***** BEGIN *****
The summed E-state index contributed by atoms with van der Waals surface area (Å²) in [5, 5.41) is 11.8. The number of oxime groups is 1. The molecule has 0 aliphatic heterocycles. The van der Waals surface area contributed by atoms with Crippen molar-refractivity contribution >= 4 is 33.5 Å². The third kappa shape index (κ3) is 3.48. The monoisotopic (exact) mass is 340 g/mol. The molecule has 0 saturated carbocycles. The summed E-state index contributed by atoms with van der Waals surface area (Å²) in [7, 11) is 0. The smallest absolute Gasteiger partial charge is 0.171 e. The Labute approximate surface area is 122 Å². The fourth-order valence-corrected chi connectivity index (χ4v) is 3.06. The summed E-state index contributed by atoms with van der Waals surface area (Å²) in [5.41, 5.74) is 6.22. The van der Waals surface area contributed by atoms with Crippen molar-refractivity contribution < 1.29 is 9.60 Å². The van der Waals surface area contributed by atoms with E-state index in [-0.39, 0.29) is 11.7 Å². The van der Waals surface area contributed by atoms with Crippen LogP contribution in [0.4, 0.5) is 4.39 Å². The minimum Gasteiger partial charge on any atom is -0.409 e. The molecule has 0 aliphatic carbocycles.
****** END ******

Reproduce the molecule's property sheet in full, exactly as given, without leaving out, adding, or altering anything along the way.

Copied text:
The summed E-state index contributed by atoms with van der Waals surface area (Å²) in [5, 5.41) is 11.8. The number of oxime groups is 1. The molecule has 0 aliphatic heterocycles. The van der Waals surface area contributed by atoms with Crippen molar-refractivity contribution >= 4 is 33.5 Å². The third kappa shape index (κ3) is 3.48. The monoisotopic (exact) mass is 340 g/mol. The molecule has 0 saturated carbocycles. The summed E-state index contributed by atoms with van der Waals surface area (Å²) in [7, 11) is 0. The smallest absolute Gasteiger partial charge is 0.171 e. The Labute approximate surface area is 122 Å². The fourth-order valence-corrected chi connectivity index (χ4v) is 3.06. The summed E-state index contributed by atoms with van der Waals surface area (Å²) in [5.41, 5.74) is 6.22. The van der Waals surface area contributed by atoms with Crippen molar-refractivity contribution < 1.29 is 9.60 Å². The van der Waals surface area contributed by atoms with E-state index in [-0.39, 0.29) is 11.7 Å². The van der Waals surface area contributed by atoms with Crippen LogP contribution in [0.4, 0.5) is 4.39 Å². The minimum Gasteiger partial charge on any atom is -0.409 e. The molecule has 0 aliphatic carbocycles.